Difference between revisions of "Bolivia 1770-PTS JR 1/2 real"

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This is one of a series struck 1767-70 during the reign of Charles III (1759-88).  Gilboy[1] lists the date as "normal" with one variety recorded.  It is the most commonly encountered date in the series.
 
This is one of a series struck 1767-70 during the reign of Charles III (1759-88).  Gilboy[1] lists the date as "normal" with one variety recorded.  It is the most commonly encountered date in the series.
  
The pillar half reales is somewhat scarce although all dates are available.  Harris[2] lists the Charles III pillar half reales in order of abundance: Mexico (very common), Lima, Potosi (scarce), Guatemala (scarce), Santiago (very rare).  Altho the SCWC listes the half real as the cheapest of the pillar denominations, Harris notes it as the scarcest.  Specimens in high grade are very rare.  In 1771, milled coinage was suspended at the Potosi mint in favor of the resumption of cob production.  The mintmaster was rebuked for this and forced to return to milling coins in 1773 with the introduction of portrait coinage.  
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The pillar half real is somewhat scarce although all dates are available.  Harris[2] lists the Charles III pillar half reales in order of abundance: Mexico (very common), Lima, Potosi (scarce), Guatemala (scarce), Santiago (very rare).  Altho the SCWC lists the half real as the cheapest of the pillar denominations, Harris notes it as the scarcest.  Specimens in high grade are very rare.  In 1771, milled coinage was suspended at the Potosi mint in favor of the resumption of cob production.  The mintmaster was rebuked for this and forced to return to milling coins in 1773 with the introduction of portrait coinage.  
  
 
Mexican numismatists hotly debate which side of the coin constitutes the obverse. Gilboy[1] depicts the shield side as the obverse as that side bears the king's name. However, auction catalogs and dealer listings more frequently use the pillars and globes side as the obverse, as that side bears the date.  
 
Mexican numismatists hotly debate which side of the coin constitutes the obverse. Gilboy[1] depicts the shield side as the obverse as that side bears the king's name. However, auction catalogs and dealer listings more frequently use the pillars and globes side as the obverse, as that side bears the date.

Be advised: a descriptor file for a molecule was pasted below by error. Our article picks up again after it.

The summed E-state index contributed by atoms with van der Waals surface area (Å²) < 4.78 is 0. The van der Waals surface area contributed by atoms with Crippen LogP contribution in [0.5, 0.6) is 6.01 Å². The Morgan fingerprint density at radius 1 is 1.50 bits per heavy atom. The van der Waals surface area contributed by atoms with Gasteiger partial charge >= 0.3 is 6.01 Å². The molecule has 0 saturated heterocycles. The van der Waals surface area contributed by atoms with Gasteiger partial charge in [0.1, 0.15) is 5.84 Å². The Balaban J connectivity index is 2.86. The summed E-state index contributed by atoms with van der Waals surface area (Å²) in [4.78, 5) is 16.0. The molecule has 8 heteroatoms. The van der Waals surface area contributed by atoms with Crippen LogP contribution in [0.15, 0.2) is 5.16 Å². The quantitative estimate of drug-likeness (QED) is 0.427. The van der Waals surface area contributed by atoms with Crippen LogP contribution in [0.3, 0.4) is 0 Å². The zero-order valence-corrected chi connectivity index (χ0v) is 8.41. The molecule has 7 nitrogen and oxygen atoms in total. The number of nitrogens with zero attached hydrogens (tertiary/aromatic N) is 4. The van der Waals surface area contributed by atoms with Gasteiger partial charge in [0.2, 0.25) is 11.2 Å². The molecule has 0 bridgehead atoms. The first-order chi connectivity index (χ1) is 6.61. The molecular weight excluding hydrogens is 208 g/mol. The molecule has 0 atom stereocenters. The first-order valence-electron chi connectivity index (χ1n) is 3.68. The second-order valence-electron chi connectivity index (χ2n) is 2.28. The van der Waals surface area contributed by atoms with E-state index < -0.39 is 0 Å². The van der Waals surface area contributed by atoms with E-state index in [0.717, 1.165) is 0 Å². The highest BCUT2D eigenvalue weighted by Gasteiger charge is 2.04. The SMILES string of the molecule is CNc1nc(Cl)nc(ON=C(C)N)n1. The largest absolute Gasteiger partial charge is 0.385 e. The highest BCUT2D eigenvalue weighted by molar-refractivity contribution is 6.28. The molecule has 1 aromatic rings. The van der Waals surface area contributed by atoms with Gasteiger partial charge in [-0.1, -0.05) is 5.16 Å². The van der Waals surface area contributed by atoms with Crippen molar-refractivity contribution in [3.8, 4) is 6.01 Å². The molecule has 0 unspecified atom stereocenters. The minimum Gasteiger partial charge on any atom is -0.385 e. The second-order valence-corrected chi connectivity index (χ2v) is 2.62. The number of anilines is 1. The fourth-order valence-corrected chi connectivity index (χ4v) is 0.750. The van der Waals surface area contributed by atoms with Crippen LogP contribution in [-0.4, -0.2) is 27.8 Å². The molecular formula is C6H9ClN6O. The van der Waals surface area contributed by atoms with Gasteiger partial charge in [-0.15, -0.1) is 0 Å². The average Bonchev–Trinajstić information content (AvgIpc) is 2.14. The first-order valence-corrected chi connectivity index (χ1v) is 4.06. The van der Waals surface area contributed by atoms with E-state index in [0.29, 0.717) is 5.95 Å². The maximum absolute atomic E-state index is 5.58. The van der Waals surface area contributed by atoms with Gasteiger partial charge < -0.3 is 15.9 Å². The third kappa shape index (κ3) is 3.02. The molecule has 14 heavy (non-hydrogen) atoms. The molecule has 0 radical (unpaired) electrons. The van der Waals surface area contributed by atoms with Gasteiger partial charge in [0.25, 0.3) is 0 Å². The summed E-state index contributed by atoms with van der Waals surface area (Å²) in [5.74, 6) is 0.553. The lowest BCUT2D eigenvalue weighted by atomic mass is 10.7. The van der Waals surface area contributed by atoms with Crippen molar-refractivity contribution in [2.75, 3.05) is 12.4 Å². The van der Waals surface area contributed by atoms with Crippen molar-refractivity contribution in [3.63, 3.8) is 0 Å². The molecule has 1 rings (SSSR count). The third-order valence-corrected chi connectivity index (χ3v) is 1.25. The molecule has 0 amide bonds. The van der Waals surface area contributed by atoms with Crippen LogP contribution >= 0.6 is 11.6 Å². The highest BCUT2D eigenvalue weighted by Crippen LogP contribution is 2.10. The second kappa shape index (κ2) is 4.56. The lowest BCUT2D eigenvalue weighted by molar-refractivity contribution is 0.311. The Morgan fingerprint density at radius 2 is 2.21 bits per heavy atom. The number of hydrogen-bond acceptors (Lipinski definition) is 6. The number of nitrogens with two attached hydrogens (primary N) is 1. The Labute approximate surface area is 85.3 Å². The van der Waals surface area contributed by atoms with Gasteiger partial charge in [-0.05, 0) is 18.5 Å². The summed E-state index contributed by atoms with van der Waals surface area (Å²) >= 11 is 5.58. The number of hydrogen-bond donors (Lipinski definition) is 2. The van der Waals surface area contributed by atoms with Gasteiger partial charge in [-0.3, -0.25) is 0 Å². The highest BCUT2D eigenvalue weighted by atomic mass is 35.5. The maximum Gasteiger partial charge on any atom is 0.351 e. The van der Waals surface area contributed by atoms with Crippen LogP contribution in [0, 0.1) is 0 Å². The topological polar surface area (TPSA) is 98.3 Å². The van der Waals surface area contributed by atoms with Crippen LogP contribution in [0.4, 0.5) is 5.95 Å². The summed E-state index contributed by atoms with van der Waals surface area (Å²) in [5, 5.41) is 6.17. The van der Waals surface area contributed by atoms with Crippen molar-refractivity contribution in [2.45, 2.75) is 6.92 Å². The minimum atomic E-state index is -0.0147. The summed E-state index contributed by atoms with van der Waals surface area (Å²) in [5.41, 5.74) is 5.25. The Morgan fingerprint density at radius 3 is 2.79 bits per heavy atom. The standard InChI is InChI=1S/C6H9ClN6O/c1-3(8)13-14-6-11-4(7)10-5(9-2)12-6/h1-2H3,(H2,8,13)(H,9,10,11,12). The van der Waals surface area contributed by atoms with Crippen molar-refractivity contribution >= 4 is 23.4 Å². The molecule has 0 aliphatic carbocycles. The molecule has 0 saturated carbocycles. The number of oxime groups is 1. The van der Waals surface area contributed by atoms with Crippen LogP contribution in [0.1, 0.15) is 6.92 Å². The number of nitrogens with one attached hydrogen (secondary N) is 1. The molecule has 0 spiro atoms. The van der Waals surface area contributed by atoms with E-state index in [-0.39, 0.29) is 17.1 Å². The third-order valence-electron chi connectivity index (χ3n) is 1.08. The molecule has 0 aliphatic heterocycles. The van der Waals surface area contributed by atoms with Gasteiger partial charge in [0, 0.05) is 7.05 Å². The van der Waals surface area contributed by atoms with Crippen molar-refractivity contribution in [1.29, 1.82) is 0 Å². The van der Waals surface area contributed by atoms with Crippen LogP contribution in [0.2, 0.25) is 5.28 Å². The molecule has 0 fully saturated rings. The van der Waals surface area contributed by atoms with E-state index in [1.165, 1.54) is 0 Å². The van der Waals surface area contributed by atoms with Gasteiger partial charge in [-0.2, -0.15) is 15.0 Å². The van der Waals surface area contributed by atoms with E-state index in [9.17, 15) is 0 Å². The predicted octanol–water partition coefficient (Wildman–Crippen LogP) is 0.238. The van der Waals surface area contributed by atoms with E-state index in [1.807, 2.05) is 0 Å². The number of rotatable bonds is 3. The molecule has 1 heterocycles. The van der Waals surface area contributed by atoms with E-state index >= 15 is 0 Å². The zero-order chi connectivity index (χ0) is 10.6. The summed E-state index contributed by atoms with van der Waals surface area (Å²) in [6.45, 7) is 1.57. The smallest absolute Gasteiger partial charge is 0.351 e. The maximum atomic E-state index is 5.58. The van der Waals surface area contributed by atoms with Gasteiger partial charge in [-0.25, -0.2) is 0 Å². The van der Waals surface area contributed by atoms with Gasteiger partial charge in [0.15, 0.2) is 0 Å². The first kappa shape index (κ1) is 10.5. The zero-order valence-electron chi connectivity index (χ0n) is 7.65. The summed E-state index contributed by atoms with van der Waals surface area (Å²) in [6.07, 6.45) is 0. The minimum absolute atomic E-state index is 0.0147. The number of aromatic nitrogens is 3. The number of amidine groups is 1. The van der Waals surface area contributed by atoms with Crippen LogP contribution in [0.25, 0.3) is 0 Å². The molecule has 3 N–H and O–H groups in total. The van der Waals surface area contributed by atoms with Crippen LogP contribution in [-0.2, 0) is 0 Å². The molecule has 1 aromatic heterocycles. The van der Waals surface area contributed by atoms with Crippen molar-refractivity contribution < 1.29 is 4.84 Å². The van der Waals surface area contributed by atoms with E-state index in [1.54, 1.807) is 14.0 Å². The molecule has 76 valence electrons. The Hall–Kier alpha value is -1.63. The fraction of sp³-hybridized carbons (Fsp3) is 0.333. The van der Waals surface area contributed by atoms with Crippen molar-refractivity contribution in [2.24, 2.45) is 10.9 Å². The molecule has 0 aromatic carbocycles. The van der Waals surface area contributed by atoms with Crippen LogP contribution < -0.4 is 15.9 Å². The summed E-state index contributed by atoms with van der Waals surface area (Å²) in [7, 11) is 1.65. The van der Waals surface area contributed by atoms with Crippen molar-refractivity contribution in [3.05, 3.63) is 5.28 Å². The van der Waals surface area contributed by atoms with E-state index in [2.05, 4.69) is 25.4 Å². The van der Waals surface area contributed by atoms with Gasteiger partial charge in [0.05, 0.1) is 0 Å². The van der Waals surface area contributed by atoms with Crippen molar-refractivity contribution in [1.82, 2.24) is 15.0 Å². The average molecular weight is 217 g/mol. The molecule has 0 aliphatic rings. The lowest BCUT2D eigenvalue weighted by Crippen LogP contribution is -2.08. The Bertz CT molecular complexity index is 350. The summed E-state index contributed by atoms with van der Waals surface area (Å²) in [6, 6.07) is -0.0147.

Note that the pillar half reales and cob half reales were struck in Potosi in the same year.  They are priced about the same in the SCWC.
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Note that pillar half reales and cob half reales were struck in Potosi in the same year.  They are priced about the same in the SCWC.
  
''Recorded mintage:'' 200,871
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''Recorded mintage:'' 200,871.
  
 
''Specification:'' 1.69 g, 0.917 fine silver, 0.049 troy oz ASW.
 
''Specification:'' 1.69 g, 0.917 fine silver, 0.049 troy oz ASW.
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''Links to:''
 
''Links to:''
* [[Peru 1767-L JM 1/2 real]]
 
* [[Bolivia 1767-PTS JR real|1767 1 real]]
 
* [[Bolivia 1767-PTS JR 2 reales|1767 2 reales]]
 
* [[Bolivia 1767-PTS JR 4 reales|1767 4 reales]]
 
* [[Bolivia 1767-PTS JR 8 reales|1767 8 reales]]
 
 
* [[Bolivia 1768-PTS JR 8 reales|1768 8 reales]]
 
* [[Bolivia 1768-PTS JR 8 reales|1768 8 reales]]
 +
* [[Bolivia 1770-PTS JR 4 reales|1770 4 reales]]
 +
* [[Bolivia 1770-PTS JR 8 reales|1770 8 reales]]
 
* [[Coins and currency dated 1770]]
 
* [[Coins and currency dated 1770]]
 
* return to [[Bolivia]]
 
* return to [[Bolivia]]
  
 
[[Category:Pillar Coinage]]
 
[[Category:Pillar Coinage]]

Revision as of 00:58, 14 November 2011

BOL 1770 P-05-4-obv (2).JPG
BOL 1770 P-05-4-rev (2).JPG

This is one of a series struck 1767-70 during the reign of Charles III (1759-88). Gilboy[1] lists the date as "normal" with one variety recorded. It is the most commonly encountered date in the series.

The pillar half real is somewhat scarce although all dates are available. Harris[2] lists the Charles III pillar half reales in order of abundance: Mexico (very common), Lima, Potosi (scarce), Guatemala (scarce), Santiago (very rare). Altho the SCWC lists the half real as the cheapest of the pillar denominations, Harris notes it as the scarcest. Specimens in high grade are very rare. In 1771, milled coinage was suspended at the Potosi mint in favor of the resumption of cob production. The mintmaster was rebuked for this and forced to return to milling coins in 1773 with the introduction of portrait coinage.

Mexican numismatists hotly debate which side of the coin constitutes the obverse. Gilboy[1] depicts the shield side as the obverse as that side bears the king's name. However, auction catalogs and dealer listings more frequently use the pillars and globes side as the obverse, as that side bears the date.

Note that pillar half reales and cob half reales were struck in Potosi in the same year. They are priced about the same in the SCWC.

Recorded mintage: 200,871.

Specification: 1.69 g, 0.917 fine silver, 0.049 troy oz ASW.

Catalog reference: Gilboy P-05-4, KM 46.

Source:

  • [1] Gilboy, Frank F., The Milled Columnarios of Central and South America: Spanish American Pillar Coinage, 1732 to 1772, Regina, Saskatchewan: Prairie Wind Publishing, 1999.
  • [2] Harris, Robert P., Pillars & Portraits, San José, CA: Bonanza Press, 1968.
  • Krause, Chester L., and Colin R. Bruce II, Standard Catalog of World Coins: Spain, Portugal and the New World, Iola, WI: Krause Publications, 2002.

Links to: